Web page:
Hardware Sugar (opens in new tab), a retailer in the Philippines, has shared the failure rates for the most popular hardware brands over its four-year operation. Although it's a small sample size, it's interesting to see which brands are returned more frequently. Aside from the relatively small sales area, also be aware that other factors, like user error, can impact this type of data. As such, treat it as interesting information and not an absolute.
Graphics cards had the highest failure rate out of all the hardware components, specifically those from Gigabyte. The retailer's RMA data showed a 5% failure rate for Gigabyte-branded graphics cards. Graphics cards from MSI were seemingly more reliable, and only 1.5% of the sold units failed. However, Hardware Sugar sold 9.3% more Gigabyte graphics cards than MSI graphics cards, so that's important to consider. Sadly, the retailer didn't specifically reveal which models were more susceptible to failure. It would have also been appealing to determine whether Nvidia or AMD makes the best graphics cards.
|Header Cell - Column 0||Sold||Failed||Failure Rate|
|Graphics Cards||Row 0 - Cell 1||Row 0 - Cell 2||Row 0 - Cell 3|
|Motherboards||Row 3 - Cell 1||Row 3 - Cell 2||Row 3 - Cell 3|
|Power Supplies||Row 6 - Cell 1||Row 6 - Cell 2||Row 6 - Cell 3|
|Cooling||Row 11 - Cell 1||Row 11 - Cell 2||Row 11 - Cell 3|
|RAM||Row 15 - Cell 1||Row 15 - Cell 2||Row 15 - Cell 3|
|NVMe SSDs||Row 18 - Cell 1||Row 18 - Cell 2||Row 18 - Cell 3|
When it comes to motherboards, it was the other way around. MSI motherboards had a higher failure rate (2.4%) than Gigabyte motherboards (1.8%). But, again, we don't get specific information on whether Intel or AMD motherboards required the highest rate of RMAs.
The information also reveals that Seasonic power supplies are very popular in the Philippines, beating big names like Corsair and Cooler Master. For reference, Hardware Sugar sold 42.8% more Seasonic units than Corsair. However, Corsair was the more reliable brand overall, with less than a 1% failure rate. Other vendors, such as Seasonic and Cooler Master, were at 1.8% and 2%, respectively.
On the other hand, cooling solutions from Corsair and DeepCool didn't show any failure at the time of the retailer's video. However, NZXT cooling products, which sold the most, had a 4% failure rate. We don't know if that data is only for air cooling, liquid cooling, or both. We suspect the latter since CPU air coolers aren't very prone to failures. A fan may prematurely die from time to time, but it's not common to see a heatsink go bad.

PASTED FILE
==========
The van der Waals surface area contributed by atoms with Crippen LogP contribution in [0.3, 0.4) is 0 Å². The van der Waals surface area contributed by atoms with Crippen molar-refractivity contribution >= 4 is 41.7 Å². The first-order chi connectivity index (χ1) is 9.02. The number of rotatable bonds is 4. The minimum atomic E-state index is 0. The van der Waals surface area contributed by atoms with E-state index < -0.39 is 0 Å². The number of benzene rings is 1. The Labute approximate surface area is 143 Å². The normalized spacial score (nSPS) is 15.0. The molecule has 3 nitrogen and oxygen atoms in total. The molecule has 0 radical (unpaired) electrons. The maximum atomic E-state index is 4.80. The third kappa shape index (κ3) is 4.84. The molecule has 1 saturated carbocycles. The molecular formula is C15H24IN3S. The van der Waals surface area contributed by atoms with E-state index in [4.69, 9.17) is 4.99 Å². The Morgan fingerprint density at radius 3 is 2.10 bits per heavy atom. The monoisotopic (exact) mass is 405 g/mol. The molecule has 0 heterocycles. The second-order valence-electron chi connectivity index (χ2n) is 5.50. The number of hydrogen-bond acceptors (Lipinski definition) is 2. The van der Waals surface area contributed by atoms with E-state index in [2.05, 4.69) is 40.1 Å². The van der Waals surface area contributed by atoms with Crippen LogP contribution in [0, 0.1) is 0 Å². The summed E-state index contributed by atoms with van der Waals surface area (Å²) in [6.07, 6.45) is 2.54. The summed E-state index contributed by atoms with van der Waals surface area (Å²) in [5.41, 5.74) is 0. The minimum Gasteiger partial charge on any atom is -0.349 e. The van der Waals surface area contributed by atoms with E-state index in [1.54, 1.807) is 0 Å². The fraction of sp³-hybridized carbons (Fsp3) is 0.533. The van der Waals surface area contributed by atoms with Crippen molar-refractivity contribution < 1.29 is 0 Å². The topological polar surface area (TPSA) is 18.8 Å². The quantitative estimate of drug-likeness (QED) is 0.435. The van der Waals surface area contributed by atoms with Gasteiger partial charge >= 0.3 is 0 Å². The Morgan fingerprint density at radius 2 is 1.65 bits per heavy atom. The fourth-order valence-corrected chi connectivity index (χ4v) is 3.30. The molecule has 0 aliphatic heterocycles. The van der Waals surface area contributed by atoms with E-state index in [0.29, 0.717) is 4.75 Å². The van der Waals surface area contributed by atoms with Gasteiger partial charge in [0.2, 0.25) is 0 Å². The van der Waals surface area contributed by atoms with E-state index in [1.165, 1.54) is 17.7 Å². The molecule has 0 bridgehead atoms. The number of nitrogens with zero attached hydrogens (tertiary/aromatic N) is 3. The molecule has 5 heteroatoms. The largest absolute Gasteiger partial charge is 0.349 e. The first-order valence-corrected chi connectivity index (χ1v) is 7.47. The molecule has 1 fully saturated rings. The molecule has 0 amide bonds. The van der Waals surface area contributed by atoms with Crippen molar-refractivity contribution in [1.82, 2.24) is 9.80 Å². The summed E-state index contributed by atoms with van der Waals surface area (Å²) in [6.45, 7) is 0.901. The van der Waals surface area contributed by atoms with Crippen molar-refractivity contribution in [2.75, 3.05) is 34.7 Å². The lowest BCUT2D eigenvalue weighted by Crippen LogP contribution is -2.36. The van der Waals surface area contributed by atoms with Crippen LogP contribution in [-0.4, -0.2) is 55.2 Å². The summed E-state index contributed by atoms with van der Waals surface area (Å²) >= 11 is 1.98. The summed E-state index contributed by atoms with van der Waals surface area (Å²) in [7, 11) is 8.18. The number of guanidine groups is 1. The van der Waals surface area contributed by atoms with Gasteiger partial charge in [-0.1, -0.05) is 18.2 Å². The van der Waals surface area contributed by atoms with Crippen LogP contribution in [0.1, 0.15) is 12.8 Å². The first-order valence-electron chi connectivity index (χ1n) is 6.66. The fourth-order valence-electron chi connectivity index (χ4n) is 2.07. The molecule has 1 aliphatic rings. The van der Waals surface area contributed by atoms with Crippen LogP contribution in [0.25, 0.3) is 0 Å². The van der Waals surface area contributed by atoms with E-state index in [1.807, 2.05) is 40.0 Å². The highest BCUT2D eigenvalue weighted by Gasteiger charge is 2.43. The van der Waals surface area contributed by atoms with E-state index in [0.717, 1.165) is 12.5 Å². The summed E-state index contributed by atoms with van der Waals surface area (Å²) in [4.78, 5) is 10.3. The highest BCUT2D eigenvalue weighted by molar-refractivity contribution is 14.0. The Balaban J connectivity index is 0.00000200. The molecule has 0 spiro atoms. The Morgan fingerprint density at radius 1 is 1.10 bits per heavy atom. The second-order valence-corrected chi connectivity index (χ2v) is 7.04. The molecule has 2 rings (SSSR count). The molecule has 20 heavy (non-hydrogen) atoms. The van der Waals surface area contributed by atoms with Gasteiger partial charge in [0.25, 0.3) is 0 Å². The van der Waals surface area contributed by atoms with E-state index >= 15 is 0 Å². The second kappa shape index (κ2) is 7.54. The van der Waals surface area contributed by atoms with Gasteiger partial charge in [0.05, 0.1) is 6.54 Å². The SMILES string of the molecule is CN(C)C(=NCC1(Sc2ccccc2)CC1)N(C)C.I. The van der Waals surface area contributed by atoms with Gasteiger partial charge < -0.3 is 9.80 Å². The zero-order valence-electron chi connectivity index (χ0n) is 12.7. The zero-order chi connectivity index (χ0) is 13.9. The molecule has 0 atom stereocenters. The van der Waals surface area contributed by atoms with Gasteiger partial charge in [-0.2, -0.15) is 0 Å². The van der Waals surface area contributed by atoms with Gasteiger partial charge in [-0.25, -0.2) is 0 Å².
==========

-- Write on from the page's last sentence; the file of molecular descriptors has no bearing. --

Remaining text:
Regarding memory, G.Skill was the preferred brand for DIY users and consumers in the Philippines. Hardware Sugar sold a whopping 235.8% more G.Skill memory kits than TeamGroup memory kits. Despite the enormous margin, G.Skill's failure rate was just 0.66%.
Samsung and TeamGroup were the two more prevalent brands for high-speed NVMe storage. The sale numbers were close, but Samsung was the dependable manufacturer with zero RMAs. In contrast, TeamGroup units reflected a 1.2% failure rate.
Of course it is a small sample.
It shows, in general, that one should not expect perfection in buying new parts.
If a part fails during the build process, that is not so bad.
Failure after the part is put into use is another thing.
Puget systems keeps track of such and had a report for 2021:
If all the numbers sold were equal then that would be a better assessment. But 5% is high still.
About 4 - 6 months ago I was able to have a successful Corsair PSU installment. I power down my computer and finally added my GPU and the power supply died I contact Corsair and requested a RMA I sent proof of product but my order history on Newegg is not nowhere to be found.
My TeamGroup TForce memory are also good, my only complain that the timing is too rigid (CL40), can not alter at all, only speed that can be altered (succesfully hit 7000) with minor voltage increase.
You can even find stuff past 10 years, but have to do a keyword search for anything that old to come up.
I'm surprised to see so many Seasonic PSU failures. I have to wonder if they're lower-end models, due to Seasonic's reputation for quality.
I think data from integrators like Puget Systems is a little more reliable, since they're dealing in complete systems and won't log something as failed unless they're confident it actually failed.
It's also worth noting that this is in the Philippines, a tropical region that experiences very high temperatures and humidity, along with an unreliable power grid, meaning the conditions much this hardware is subjected to might not be representative of typical operating conditions.